1 Small Bargain That May Hide Some Big Risks

Precision electronic components manufacturer CDW Holding Limited (SGX: D38) is one tiny stock in Singapore’s market given its market capitalisation of just S$67.9 million.

But, it looks to be a big bargain, at least on the surface. You see, the company’s net current asset value (total current assets minus total liabilities) of S$73.6 million is higher than its market cap. This makes the company a net-net stock.

CDW Holding NCAV
Source: S&P Global Market Intelligence

Net-net stocks are great bargains in theory. That’s because investors can get a discount on a net-net stock’s current assets (things such as cash and inventory) net of all liabilities. Furthermore, the company’s fixed assets (things such as properties, factories, long-lived equipment etc.) are thrown into the mix for free.

But, net-net stocks do come with risks. It’s often the case that net-net stocks are companies that are in dire trouble. This makes sense – how else would a company carry such a low valuation otherwise?

In the case of CDW Holding, its business has shrunk dramatically over the past few years. In 2012, the company had brought in US$196 million in revenue and US$11.4 million in profit. But over the 12 months ended 31 March 2016, CDW Holding’s top-line and bottom-line had both fallen by nearly half to US$106 million and US$6.4 million, respectively.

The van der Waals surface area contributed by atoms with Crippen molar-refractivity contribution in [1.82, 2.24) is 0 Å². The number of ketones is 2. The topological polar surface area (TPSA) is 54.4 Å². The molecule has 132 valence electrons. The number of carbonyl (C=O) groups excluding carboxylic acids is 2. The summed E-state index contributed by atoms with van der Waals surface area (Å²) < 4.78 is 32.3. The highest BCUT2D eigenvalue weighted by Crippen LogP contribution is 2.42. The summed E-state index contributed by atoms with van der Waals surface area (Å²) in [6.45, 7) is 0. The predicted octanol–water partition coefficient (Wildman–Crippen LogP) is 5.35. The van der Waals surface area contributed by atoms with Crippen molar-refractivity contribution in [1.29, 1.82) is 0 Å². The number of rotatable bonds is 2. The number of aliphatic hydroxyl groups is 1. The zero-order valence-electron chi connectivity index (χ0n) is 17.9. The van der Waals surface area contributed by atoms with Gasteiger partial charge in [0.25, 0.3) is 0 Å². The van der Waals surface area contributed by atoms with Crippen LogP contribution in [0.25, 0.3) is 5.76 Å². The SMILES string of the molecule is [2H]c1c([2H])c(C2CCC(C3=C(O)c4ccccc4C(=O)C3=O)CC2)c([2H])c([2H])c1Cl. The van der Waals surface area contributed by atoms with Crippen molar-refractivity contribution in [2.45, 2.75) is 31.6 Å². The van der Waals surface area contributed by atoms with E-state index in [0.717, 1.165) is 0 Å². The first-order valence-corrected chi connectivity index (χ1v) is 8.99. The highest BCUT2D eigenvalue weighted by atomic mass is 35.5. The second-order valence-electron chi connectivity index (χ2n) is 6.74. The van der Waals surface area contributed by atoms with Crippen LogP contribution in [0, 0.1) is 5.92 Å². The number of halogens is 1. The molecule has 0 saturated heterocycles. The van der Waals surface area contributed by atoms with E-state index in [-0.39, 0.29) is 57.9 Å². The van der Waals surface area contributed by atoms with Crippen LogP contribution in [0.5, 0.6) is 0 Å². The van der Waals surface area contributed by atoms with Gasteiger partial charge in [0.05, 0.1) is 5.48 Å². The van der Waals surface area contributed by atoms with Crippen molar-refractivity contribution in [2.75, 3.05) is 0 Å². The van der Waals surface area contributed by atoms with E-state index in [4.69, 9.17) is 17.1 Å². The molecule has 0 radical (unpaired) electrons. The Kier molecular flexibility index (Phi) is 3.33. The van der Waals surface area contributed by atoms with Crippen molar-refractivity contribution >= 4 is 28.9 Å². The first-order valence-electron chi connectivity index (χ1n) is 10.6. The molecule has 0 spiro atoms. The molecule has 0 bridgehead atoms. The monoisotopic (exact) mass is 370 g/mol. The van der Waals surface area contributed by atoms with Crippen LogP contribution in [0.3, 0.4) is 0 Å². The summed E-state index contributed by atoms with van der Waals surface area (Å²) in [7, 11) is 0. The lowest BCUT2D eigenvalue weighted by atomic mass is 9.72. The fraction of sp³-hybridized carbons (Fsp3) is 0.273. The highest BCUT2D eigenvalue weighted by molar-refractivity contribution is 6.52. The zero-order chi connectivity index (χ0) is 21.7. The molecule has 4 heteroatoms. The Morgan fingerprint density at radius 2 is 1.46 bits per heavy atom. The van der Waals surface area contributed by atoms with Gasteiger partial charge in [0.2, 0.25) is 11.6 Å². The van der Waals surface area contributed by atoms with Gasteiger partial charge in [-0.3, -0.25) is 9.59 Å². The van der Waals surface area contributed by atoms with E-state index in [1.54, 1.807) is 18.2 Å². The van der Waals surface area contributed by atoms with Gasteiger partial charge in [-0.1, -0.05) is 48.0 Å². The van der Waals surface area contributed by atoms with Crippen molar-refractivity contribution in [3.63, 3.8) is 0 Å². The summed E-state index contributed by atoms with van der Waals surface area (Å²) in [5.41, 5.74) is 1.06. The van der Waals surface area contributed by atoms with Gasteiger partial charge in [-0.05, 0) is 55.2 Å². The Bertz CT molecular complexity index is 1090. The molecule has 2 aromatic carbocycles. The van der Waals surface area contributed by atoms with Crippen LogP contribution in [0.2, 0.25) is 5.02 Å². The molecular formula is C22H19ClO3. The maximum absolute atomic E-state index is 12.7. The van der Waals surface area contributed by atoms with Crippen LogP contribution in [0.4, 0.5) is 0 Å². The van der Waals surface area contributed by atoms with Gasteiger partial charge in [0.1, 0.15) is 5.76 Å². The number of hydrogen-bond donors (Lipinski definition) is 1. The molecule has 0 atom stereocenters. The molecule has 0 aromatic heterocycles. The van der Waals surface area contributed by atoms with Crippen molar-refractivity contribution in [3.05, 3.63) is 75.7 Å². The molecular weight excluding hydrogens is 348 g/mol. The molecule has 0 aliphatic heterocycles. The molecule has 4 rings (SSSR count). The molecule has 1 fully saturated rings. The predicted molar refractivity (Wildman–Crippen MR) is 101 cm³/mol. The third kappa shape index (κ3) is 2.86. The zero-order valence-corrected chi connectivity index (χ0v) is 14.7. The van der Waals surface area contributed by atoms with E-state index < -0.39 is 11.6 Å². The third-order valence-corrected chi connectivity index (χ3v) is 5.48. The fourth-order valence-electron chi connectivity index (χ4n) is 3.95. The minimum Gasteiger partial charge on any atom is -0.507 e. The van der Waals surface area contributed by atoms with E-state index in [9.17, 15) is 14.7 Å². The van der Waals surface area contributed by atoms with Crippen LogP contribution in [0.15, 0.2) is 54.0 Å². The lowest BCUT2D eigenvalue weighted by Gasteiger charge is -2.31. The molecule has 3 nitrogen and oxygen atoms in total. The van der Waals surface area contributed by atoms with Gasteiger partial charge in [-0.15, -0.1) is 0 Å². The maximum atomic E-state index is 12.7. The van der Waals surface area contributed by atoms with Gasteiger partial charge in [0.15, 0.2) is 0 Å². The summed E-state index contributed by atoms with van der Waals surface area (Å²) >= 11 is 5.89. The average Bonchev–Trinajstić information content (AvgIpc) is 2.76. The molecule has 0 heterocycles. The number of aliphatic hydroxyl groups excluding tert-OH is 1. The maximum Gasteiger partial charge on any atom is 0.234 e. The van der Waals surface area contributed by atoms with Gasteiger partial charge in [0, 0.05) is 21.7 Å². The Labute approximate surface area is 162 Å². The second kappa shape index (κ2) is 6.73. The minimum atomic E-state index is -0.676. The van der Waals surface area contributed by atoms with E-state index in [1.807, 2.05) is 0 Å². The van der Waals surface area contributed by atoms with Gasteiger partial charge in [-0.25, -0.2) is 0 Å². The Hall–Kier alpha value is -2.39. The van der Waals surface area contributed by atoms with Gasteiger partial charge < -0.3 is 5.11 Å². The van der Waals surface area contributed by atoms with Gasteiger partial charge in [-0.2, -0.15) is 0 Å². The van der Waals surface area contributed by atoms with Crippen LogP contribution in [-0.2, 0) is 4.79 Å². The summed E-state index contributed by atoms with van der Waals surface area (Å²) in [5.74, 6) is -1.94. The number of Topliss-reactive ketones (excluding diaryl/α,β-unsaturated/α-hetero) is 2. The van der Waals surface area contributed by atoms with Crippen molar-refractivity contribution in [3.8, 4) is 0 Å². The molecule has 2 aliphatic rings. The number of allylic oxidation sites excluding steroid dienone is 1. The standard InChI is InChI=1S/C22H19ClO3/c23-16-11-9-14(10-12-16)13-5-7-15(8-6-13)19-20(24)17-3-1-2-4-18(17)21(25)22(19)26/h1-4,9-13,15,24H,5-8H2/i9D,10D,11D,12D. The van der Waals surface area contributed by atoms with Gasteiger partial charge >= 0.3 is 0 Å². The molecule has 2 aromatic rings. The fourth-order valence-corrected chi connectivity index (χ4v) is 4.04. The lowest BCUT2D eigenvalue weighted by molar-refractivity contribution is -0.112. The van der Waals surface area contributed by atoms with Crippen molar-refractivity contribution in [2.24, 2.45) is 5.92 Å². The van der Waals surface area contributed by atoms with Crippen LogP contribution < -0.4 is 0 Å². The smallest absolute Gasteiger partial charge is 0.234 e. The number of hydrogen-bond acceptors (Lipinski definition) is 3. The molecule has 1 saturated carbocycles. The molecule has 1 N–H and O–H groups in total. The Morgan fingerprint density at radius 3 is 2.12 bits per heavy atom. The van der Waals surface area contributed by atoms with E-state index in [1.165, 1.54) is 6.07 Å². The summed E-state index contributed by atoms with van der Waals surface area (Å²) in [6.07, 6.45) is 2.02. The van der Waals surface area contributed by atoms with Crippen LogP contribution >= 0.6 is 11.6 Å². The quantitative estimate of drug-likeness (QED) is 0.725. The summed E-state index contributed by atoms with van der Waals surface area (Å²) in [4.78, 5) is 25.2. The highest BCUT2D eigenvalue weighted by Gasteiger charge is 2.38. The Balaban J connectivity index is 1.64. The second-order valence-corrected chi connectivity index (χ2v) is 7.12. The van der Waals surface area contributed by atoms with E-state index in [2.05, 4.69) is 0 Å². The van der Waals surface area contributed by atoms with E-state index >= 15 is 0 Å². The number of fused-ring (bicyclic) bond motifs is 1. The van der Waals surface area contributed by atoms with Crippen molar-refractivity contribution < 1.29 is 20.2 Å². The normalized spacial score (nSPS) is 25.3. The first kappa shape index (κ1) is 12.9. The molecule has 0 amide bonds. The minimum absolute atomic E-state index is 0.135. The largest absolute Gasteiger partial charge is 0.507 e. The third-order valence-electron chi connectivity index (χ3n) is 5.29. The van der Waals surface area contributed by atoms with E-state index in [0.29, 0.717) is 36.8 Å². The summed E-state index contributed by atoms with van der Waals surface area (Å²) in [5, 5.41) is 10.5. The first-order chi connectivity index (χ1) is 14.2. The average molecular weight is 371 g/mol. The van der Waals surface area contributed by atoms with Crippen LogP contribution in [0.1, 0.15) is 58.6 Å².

Meanwhile, the firm’s cash flow from operations has also lagged its net income in a significant manner in recent years. You can see this in the chart below:

CDW Holding's net income and cash flow from operations
Source: S&P Global Market Intelligence

Forensic accountant Howard Schilit once said that “net income and cash flow from operations should track pretty closely. If cash flow from operations lags behind net income, usually the results are going to be very bad.”

A Fool’s take

CDW Holding’s shrinking business and discrepancies between its cash flow and net income should not be seen as signs that the company will definitely be a poor investment going forward. Instead, they should be taken only as important risks to keep in mind for investors who are tempted by the company’s very low valuation.

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The information provided is for general information purposes only and is not intended to be personalised investment or financial advice. Motley Fool Singapore writer Chong Ser Jing doesn't own shares in any companies mentioned.